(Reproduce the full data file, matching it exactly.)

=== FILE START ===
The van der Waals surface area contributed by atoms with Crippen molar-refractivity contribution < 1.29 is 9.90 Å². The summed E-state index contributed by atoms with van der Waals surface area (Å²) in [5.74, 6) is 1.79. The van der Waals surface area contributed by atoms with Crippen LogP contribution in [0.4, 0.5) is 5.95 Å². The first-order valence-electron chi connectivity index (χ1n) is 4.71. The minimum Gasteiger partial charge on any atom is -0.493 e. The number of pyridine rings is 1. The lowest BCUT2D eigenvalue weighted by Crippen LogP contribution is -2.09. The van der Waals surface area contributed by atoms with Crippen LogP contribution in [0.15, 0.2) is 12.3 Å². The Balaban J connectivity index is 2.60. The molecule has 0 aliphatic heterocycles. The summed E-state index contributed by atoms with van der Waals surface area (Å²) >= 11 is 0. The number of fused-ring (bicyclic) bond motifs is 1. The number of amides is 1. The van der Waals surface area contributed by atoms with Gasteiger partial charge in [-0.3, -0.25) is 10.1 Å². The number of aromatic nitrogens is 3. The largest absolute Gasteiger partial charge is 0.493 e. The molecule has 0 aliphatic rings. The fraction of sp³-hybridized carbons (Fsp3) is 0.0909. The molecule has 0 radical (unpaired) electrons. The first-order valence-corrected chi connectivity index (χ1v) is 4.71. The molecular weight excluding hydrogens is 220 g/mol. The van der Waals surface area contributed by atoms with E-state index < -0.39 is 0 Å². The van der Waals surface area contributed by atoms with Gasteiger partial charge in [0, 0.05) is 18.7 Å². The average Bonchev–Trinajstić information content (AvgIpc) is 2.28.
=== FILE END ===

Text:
The van der Waals surface area contributed by atoms with Crippen molar-refractivity contribution < 1.29 is 9.90 Å². The summed E-state index contributed by atoms with van der Waals surface area (Å²) in [5.74, 6) is 1.79. The van der Waals surface area contributed by atoms with Crippen LogP contribution in [0.4, 0.5) is 5.95 Å². The first-order valence-electron chi connectivity index (χ1n) is 4.71. The minimum Gasteiger partial charge on any atom is -0.493 e. The number of pyridine rings is 1. The lowest BCUT2D eigenvalue weighted by Crippen LogP contribution is -2.09. The van der Waals surface area contributed by atoms with Crippen LogP contribution in [0.15, 0.2) is 12.3 Å². The Balaban J connectivity index is 2.60. The molecule has 0 aliphatic heterocycles. The summed E-state index contributed by atoms with van der Waals surface area (Å²) >= 11 is 0. The number of fused-ring (bicyclic) bond motifs is 1. The number of amides is 1. The van der Waals surface area contributed by atoms with Gasteiger partial charge in [-0.3, -0.25) is 10.1 Å². The number of aromatic nitrogens is 3. The largest absolute Gasteiger partial charge is 0.493 e. The molecule has 0 aliphatic rings. The fraction of sp³-hybridized carbons (Fsp3) is 0.0909. The molecule has 0 radical (unpaired) electrons. The first-order valence-corrected chi connectivity index (χ1v) is 4.71. The molecular weight excluding hydrogens is 220 g/mol. The van der Waals surface area contributed by atoms with E-state index < -0.39 is 0 Å². The van der Waals surface area contributed by atoms with Gasteiger partial charge in [0, 0.05) is 18.7 Å². The average Bonchev–Trinajstić information content (AvgIpc) is 2.28.